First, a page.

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Nicholas James MacDonald Patrick, Ph.D. (born 19 November 1964), is a British-American engineer and a former NASA astronaut. His flight on the 2006 Discovery STS-116 mission made him the fifth Briton to go into space.[citation needed]

Patrick was born in Saltburn-by-the-Sea, in Redcar and Cleveland, England, in 1964. His mother came from the Isle of Skye in Scotland.[2] He grew up in both London and Rye, New York, and eventually became a United States citizen in 1994. Patrick is married to a pediatrician originally from Peru and has three children.

Education and careerEdit

Patrick was first educated at Harrow School and Trinity College, Cambridge (receiving an undergraduate degree in Engineering in 1986). During his university years, he learned to fly as a member of the Royal Air Force's Cambridge University Air Squadron. After Cambridge, he worked for four years as an engineer for the Aircraft Engines Division of General Electric, in Lynn, Massachusetts in the United States.

Patrick then attended the Massachusetts Institute of Technology, receiving a master's degree (1990) and a PhD. (1996), both in Mechanical Engineering. Afterwards, he joined Boeing's Commercial Airplane Group in Seattle.

NASA careerEdit

STS-130 EVA3 Nicholas Patrick 1

Nicholas Patrick on STS-130 is pictured outside the cupola

Patrick was selected by NASA as an astronaut candidate in June 1998 and reported to NASA’s Johnson Space Center (JSC) for astronaut training in August 1998. His initial training included scientific and technical briefings, intensive instruction in Shuttle and International Space Station systems, and physiological, survival, and classroom training in preparation for T-38 flight.

Patrick has logged over 308 hours in space, having completed his first space mission as a member of the crew of STS-116 – a construction and logistics mission to the International Space Station. He occasionally serves as a CAPCOM; for example, he worked with the Orbit 2 team for STS-120.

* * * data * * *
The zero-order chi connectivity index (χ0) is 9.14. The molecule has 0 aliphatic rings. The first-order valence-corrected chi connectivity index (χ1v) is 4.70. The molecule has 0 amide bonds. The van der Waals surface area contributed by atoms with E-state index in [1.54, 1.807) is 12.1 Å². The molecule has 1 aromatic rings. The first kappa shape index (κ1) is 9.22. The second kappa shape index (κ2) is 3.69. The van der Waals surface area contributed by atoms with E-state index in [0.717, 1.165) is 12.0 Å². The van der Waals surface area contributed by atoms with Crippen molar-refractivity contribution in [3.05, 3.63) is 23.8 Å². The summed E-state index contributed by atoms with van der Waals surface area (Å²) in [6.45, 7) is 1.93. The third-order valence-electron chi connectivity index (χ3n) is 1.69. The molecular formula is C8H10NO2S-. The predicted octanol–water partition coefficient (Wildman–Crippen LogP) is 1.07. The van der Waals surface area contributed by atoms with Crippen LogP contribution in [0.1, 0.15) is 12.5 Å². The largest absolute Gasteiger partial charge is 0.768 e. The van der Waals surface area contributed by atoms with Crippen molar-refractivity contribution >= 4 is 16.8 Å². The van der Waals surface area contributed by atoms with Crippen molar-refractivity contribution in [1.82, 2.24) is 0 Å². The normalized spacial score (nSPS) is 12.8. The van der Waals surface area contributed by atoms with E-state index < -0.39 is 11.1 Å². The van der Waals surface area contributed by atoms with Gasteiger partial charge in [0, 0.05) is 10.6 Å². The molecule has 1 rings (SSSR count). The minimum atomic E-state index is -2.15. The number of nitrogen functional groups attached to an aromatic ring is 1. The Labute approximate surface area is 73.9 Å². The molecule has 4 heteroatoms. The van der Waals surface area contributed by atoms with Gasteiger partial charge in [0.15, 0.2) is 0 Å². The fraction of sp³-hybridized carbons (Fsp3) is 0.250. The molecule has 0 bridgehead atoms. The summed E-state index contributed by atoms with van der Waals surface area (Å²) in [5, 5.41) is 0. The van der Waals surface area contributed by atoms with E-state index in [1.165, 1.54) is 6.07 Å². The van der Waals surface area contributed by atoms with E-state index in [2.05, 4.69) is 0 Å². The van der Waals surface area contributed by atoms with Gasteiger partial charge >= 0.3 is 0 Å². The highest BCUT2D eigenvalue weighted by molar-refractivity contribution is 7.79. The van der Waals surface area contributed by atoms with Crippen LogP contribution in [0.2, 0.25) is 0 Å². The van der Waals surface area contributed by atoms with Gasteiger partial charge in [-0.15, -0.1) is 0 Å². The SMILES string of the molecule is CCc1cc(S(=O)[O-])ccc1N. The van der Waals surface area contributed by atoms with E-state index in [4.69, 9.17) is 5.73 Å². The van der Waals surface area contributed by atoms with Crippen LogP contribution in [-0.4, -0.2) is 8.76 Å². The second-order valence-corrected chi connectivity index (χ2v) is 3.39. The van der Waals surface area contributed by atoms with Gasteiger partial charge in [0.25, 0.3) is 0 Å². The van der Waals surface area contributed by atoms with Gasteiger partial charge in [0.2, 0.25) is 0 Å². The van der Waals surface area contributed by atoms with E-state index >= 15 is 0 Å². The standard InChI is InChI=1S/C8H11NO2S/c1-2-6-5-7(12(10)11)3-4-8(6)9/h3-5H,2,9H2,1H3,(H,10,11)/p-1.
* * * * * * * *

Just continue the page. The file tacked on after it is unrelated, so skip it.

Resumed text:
Patrick notably put the finishing touches on the Tranquility node during STS-130.[3]

In July 2004, Patrick served as an aquanaut during the NEEMO 6 mission aboard the Aquarius underwater laboratory, living and working underwater for ten days.[4] In August 2007, he served as the commander of the NEEMO 13 mission, living underwater for another ten days.[5]

Patrick retired from the NASA Astronaut Corps in May 2012.[1]

Spaceflight experienceEdit

STS-116 Discovery (December 9–22, 2006): The seven-member crew on this 12-day mission continued construction of the ISS outpost by adding the P5 spacer truss segment during the first of four spacewalks. The next two spacewalks rewired the station’s power system, preparing it to support the addition of European and Japanese science modules by future shuttle crews. The fourth spacewalk was added to allow the crew to coax and retract a stubborn solar panel to fold up accordion-style into its box. Discovery also delivered a new crew member and more than two tons of equipment and supplies to the station. Almost two tons of items no longer needed on the station returned to Earth with STS-116. Mission duration was 12 days, 20 hours and 45 minutes.

Owing to both his Scottish ancestry and his endorsement of the Careers Scotland Space School, Patrick requested a Scottish flag that had been flown at the Scottish Parliament to go with him on STS-116 Discovery.[2] It is now kept on display at the National Museum of Scotland in Edinburgh.[2]

STS-130 Endeavour (February 8 to February 21, 2010): This mission launched at night, carrying the International Space Station’s final permanent modules: Tranquility and Cupola. Tranquility (or Node 3) is now the life-support hub of the station, containing exercise, water recycling and environmental control systems, while the Cupola provides the largest set of windows ever to grace a spacecraft. These seven windows, arranged in a hemisphere, provide a spectacular and panoramic view of our planet and a direct view of station robotic operations. During the 13-day, 18-hour mission, Endeavour and her six-member crew traveled more than 5.7 million miles and completed 217 orbits of the Earth, touching down at night at Kennedy Space Center, Florida.


External linksEdit

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